Reviews and occasional notes on classical music

Reviews and occasional notes on classical music

"Music, both vocall and instrumental, so good, so delectable, so rare, so admirable, so super excellent, that it did even ravish and stupifie all those strangers that never heard the like." - Thomas Coryat, after hearing 3 hours of music at the Scuola di San Rocco in Venice, 1608.

Sunday, May 29, 2016

Hyper-dramatic spectacle, from a special place

Georg Muffat's only surviving sacred work is the Missa in Labore Requies for a huge complement of musicians: two choirs of voices and three of instruments, with basso continuo. This must have made a mighty noise and impressed everyone who heard it in Salzburg Cathedral. Unaccountably, this music has only been recently noticed; this is the third and by far the best of the versions that have been recorded. Johannes Strobl conducts the Cappella Murensis (24 singers), the Trompetenconsort Innsbruck (5 trumpets and timpani), and the 20 musicians of Les Cornets Noirs.

This is a really spectacular work; it has the hyper-dramatic spectacle of High Baroque French opera (Muffat may have studied with Lully), with the special oddness that Muffat and Biber bring to their music (an oddness I adore).  I heard the music in stereo only, though it really should be heard in Surround Sound, or even better, watched on Blu-ray or DVD, since the recording was made in a very special space: the beautiful Klosterkirche of the Benedictine Abbey Muri-Gries. However, a note in the booklet indicates that HD-Downloads are available from audite.deThe CD will be released on July 1, 2016.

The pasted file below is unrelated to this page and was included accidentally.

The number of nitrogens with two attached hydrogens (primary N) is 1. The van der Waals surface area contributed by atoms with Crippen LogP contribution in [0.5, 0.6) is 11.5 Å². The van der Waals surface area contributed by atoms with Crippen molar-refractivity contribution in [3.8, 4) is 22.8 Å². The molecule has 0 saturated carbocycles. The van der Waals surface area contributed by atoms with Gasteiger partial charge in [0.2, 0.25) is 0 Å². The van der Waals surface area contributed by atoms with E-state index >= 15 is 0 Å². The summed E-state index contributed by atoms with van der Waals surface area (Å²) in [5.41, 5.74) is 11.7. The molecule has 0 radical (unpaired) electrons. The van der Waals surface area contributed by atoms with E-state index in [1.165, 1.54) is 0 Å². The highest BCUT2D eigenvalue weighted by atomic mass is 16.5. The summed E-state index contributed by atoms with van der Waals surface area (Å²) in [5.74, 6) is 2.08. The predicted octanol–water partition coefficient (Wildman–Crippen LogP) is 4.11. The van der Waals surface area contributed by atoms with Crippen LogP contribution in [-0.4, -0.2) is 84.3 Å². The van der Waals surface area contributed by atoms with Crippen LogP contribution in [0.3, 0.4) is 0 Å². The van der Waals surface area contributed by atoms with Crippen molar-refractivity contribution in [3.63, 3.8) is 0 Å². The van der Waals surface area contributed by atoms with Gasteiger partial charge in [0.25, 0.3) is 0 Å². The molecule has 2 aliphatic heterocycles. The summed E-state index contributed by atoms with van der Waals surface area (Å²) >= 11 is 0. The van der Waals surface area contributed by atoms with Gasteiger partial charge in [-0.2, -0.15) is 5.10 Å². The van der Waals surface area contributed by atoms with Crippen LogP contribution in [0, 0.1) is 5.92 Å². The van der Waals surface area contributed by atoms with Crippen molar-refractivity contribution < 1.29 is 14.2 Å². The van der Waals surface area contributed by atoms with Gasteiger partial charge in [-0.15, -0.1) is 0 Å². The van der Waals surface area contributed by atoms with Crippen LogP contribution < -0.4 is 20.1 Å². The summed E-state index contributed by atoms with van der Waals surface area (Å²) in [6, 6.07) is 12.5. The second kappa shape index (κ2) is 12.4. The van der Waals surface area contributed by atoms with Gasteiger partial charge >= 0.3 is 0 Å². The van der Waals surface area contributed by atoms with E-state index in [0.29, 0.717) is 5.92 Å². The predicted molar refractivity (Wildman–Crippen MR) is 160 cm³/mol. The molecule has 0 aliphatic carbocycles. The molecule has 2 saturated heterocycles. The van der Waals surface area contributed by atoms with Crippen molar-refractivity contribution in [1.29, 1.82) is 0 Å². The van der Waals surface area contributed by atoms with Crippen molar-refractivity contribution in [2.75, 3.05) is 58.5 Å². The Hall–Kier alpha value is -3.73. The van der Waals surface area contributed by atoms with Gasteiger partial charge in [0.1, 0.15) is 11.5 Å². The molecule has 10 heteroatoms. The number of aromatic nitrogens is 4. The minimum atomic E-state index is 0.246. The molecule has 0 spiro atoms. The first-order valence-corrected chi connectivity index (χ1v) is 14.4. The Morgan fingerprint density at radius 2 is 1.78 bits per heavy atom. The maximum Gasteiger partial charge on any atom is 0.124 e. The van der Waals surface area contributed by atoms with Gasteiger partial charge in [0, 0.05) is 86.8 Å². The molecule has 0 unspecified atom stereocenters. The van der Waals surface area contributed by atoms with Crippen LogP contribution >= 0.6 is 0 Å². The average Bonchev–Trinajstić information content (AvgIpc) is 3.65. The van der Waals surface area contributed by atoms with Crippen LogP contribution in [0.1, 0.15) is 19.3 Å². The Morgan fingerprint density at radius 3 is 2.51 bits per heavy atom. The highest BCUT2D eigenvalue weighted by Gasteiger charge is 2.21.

Unfortunately there's no proper video up on the web showing these musicians at work in Muri. There is this story on Swiss Television that's agonizingly slow to load. Persevere, though, and you'll get a good feel for how Stobl arranges his singers and instrumentalists in this beautiful space. I'm assuming Audite will very soon post the Muffat video on YouTube with English subtitles, as they did with a previous recording of Gabrieli and Schütz in the same space, with the same musicians.

This is a well-filled disc at over 70 minutes. There are marvellous instrumental works by Bertali, Biber and Schmelzer to go with the Muffat Mass, which gives us a better idea of Muffat's musical environment as well as providing superb music from a special place.

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